The wait is not over yet. Nine years have passed since army’s ‘bad-boy’ Rambo killed four youngsters in broad daylight. Saqib Hussain Mugloo recounts the happenings of that day and the long wait for justice
On February 22, 2006 in Doodhipora, a small village in Handwara, around 100 kms from Srinagar, it was a usual winter day. The local playing ground, now turned into paddy fields, was filled with young cricket enthusiasts. Ghulam Hassan Bhat, an 18-year-old local bowling sensation, who had just finished his 12th standard exams, was charging towards the crease from the stream end. After every delivery, Hassan would adjust his black cap, which had ‘NY’ embossed on its front, before walking back. A small crowd of spectators, mostly Hassan’s friends and colleagues, who were sitting in a semi-circle around the pitch, were cheering and whistling enthusiastically to boost Hassan’s morale.
In a corner, one of Hassan’s admirer and a regular spectator Samad Mir, 26, was clapping every now and then. “It was a treat to watch Hassan bowl. His bowling action was at par with any international bowler,” recalls Bilal Ahmad, one of the many boys playing cricket that day. He was 12 then.
The western side of the field was guarded by a stream, when crossed, would take one straight to the paddy fields belonging to the villagers. On the other end of the field was a small hillock known as Tikri. “On top of Tikri was 33 Rashtriya Rifles’ Camp,” says Bilal.
The camp was positioned in such a way that they could keep tab on entire village below, including the cricket ground.
But, unmindful of the eyes guarding them from Tikri’s top, Hassan and others were busy enjoying the game of cricket. None of them knew that within next few minutes the entire playfield would get drenched in blood. “Everything looked so normal and peaceful,” recalls Bilal.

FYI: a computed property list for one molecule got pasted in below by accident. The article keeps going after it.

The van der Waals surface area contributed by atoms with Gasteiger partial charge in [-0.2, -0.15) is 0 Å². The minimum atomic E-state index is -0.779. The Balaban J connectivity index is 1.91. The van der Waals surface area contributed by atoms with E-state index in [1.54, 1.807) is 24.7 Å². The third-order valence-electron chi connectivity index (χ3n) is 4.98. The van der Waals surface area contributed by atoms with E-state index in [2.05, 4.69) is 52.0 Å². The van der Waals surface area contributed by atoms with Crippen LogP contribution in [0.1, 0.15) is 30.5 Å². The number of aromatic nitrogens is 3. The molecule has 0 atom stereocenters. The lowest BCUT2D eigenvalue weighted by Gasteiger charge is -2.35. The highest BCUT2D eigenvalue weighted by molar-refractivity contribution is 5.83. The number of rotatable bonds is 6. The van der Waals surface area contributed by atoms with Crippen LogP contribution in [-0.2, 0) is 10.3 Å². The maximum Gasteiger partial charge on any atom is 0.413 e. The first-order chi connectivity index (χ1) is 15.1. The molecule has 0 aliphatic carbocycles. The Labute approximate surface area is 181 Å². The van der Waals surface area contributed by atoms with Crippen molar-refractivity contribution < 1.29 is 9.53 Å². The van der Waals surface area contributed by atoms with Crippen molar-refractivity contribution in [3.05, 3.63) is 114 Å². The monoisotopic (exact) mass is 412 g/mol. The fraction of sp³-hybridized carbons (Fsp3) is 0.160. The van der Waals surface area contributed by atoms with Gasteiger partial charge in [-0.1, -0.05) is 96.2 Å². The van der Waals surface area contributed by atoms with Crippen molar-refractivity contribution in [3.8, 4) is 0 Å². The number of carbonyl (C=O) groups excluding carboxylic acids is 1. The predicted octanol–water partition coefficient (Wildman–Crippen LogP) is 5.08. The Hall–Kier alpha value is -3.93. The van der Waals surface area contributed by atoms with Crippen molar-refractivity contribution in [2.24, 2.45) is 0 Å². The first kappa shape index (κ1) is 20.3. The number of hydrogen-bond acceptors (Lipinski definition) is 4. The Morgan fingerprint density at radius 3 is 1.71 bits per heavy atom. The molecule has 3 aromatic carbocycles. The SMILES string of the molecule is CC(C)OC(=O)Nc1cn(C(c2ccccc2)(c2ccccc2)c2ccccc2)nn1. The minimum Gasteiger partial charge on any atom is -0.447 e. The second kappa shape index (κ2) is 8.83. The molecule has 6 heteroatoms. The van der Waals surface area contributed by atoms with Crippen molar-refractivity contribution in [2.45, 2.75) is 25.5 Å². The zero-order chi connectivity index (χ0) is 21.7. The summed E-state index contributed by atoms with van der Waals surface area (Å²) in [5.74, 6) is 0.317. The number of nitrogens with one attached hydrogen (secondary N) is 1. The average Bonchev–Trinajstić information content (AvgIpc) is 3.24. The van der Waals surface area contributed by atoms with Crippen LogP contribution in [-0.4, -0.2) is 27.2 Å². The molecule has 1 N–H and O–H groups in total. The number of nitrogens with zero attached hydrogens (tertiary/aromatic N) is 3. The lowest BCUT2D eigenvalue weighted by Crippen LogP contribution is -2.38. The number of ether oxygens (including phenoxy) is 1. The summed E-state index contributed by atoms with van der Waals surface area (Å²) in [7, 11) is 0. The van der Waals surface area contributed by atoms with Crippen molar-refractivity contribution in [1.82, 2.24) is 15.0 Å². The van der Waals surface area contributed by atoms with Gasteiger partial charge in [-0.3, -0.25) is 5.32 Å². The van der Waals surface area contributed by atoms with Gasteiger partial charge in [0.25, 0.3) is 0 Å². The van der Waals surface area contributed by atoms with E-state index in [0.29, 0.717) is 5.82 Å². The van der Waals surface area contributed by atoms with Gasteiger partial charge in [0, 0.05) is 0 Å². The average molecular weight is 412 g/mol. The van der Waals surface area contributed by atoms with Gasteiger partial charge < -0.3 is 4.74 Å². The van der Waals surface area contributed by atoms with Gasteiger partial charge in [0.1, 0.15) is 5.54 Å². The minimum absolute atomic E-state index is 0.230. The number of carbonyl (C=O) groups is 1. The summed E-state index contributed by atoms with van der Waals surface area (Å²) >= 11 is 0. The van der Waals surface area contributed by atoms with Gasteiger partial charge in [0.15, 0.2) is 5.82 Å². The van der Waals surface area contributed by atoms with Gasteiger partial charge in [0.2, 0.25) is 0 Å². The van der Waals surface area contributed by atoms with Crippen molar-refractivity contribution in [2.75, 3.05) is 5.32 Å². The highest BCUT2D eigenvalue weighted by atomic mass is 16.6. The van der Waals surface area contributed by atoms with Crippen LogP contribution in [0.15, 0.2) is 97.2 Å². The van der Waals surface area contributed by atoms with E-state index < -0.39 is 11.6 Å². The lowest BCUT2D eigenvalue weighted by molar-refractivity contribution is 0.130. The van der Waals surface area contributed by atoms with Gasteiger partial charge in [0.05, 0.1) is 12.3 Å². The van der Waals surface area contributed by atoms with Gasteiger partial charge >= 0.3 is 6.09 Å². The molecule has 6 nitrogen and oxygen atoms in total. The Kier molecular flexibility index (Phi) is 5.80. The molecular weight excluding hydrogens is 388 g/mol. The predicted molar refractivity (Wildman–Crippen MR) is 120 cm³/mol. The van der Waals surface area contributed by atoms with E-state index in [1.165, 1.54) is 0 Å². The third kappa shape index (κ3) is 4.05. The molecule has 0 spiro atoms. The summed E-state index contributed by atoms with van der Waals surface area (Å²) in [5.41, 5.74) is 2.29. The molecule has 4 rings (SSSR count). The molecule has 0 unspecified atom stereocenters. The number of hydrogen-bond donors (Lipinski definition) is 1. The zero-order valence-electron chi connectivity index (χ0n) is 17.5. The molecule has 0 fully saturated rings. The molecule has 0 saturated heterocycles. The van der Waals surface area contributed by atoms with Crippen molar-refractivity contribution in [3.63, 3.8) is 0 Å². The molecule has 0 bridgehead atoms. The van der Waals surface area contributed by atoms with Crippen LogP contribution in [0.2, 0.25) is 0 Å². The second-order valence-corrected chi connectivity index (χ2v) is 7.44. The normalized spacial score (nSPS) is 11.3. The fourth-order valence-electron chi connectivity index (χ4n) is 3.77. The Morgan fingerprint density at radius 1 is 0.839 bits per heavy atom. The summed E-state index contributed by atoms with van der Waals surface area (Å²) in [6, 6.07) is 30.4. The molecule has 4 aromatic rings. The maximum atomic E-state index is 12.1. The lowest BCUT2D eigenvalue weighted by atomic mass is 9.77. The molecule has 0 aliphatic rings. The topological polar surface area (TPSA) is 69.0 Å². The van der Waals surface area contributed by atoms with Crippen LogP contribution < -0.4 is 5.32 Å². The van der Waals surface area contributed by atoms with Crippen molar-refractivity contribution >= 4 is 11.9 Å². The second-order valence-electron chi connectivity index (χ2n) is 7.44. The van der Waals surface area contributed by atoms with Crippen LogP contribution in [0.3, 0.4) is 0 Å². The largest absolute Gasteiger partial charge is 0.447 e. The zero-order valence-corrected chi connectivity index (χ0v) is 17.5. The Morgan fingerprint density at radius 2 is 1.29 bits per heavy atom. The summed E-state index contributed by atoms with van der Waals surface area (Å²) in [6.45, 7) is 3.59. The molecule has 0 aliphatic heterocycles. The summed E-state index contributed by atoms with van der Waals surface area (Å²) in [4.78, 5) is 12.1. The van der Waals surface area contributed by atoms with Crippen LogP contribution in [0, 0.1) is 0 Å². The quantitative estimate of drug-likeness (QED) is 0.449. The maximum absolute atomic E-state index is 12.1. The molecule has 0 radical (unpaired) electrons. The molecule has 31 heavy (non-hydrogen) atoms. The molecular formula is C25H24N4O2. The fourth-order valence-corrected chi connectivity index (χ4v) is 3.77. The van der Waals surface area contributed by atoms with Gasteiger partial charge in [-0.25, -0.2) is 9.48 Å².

Suddenly, the noise of spectators was dinned by the approaching jackboots. “Before anybody could have reacted there were gunshots,” recalls Bilal, one of the many survivors.
They shot Samad Mir, the guy who was cheering for Hassan moments ago, and killed him on the spot. “Nobody saw wherefrom army men came. We were busy with our game,” says Bilal.
Later Bilal and others confirmed to police that the army party was led by 33 RR’s Captain Nitin Dutta alias Ajaz Khan, alias Rambo. “He (Rambo) literary ruled our village like he owned it. Nobody dared to question his actions. He was untouchable,” says Bilal.
After killing Samad Mir in cold blood Rambo and his men started firing indiscriminately towards the boys playing cricket.
“It was one hell of a scene. I can never forget that day. Everybody was running for his life,” recalls Bilal who is now pursuing his bachelor’s in science.
The safest place to run was beyond the stream and into the paddy fields. “I saw Hassan and other boys crossing the stream and run,” recalls Bilal.
But amid the commotion and cries, two 9-year-old boys Amir Akbar Hajam and Shakir Hassan Wani, struggled to cross the gushing stream waters. “They were crying for help,” says Bilal.
It was Hassan, the fast bowler, who came back for Shakir and Amir. He took them on his shoulders and began to cross the stream once again. But once he reached mid-stream Rambo and his men spotted them. “They emptied a whole magazine of bullets on Hassan, Shakir and Amir,” says Bilal.
One bullet pierced Hassan’s head, leaving a big hole in his NY cap, killing him on the spot. “Hassan and Shakir died on the spot. They were hit by multiple bullets,” recalls Bilal, one of the few eyewitnesses. Amir, the cute faced kid, who was hit on his abdomen and back, was still breathing when firing stopped. “Hassan could have easily saved himself but he risked his life to save Shakir and Amir. But unfortunately nobody survived,” says Bilal painfully. “All of them had gun shots on their back.”